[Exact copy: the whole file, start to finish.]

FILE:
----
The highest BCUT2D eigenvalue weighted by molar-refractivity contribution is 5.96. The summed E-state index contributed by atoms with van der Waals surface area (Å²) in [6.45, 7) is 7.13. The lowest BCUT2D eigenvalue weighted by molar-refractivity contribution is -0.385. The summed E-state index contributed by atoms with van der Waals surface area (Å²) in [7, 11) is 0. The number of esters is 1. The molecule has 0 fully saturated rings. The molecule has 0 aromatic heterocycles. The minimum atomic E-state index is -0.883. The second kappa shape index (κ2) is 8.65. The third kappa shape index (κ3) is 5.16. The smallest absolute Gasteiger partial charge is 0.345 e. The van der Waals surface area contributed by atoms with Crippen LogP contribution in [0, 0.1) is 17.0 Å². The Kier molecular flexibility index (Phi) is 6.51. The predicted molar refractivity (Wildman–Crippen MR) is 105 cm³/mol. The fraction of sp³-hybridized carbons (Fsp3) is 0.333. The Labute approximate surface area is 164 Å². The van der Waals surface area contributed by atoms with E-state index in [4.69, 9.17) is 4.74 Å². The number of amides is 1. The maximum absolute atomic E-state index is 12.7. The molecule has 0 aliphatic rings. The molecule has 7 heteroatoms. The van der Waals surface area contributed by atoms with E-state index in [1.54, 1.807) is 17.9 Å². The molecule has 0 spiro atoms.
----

The highest BCUT2D eigenvalue weighted by molar-refractivity contribution is 5.96. The summed E-state index contributed by atoms with van der Waals surface area (Å²) in [6.45, 7) is 7.13. The lowest BCUT2D eigenvalue weighted by molar-refractivity contribution is -0.385. The summed E-state index contributed by atoms with van der Waals surface area (Å²) in [7, 11) is 0. The number of esters is 1. The molecule has 0 fully saturated rings. The molecule has 0 aromatic heterocycles. The minimum atomic E-state index is -0.883. The second kappa shape index (κ2) is 8.65. The third kappa shape index (κ3) is 5.16. The smallest absolute Gasteiger partial charge is 0.345 e. The van der Waals surface area contributed by atoms with Crippen LogP contribution in [0, 0.1) is 17.0 Å². The Kier molecular flexibility index (Phi) is 6.51. The predicted molar refractivity (Wildman–Crippen MR) is 105 cm³/mol. The fraction of sp³-hybridized carbons (Fsp3) is 0.333. The Labute approximate surface area is 164 Å². The van der Waals surface area contributed by atoms with E-state index in [4.69, 9.17) is 4.74 Å². The number of amides is 1. The maximum absolute atomic E-state index is 12.7. The molecule has 0 aliphatic rings. The molecule has 7 heteroatoms. The van der Waals surface area contributed by atoms with E-state index in [1.54, 1.807) is 17.9 Å². The molecule has 0 spiro atoms.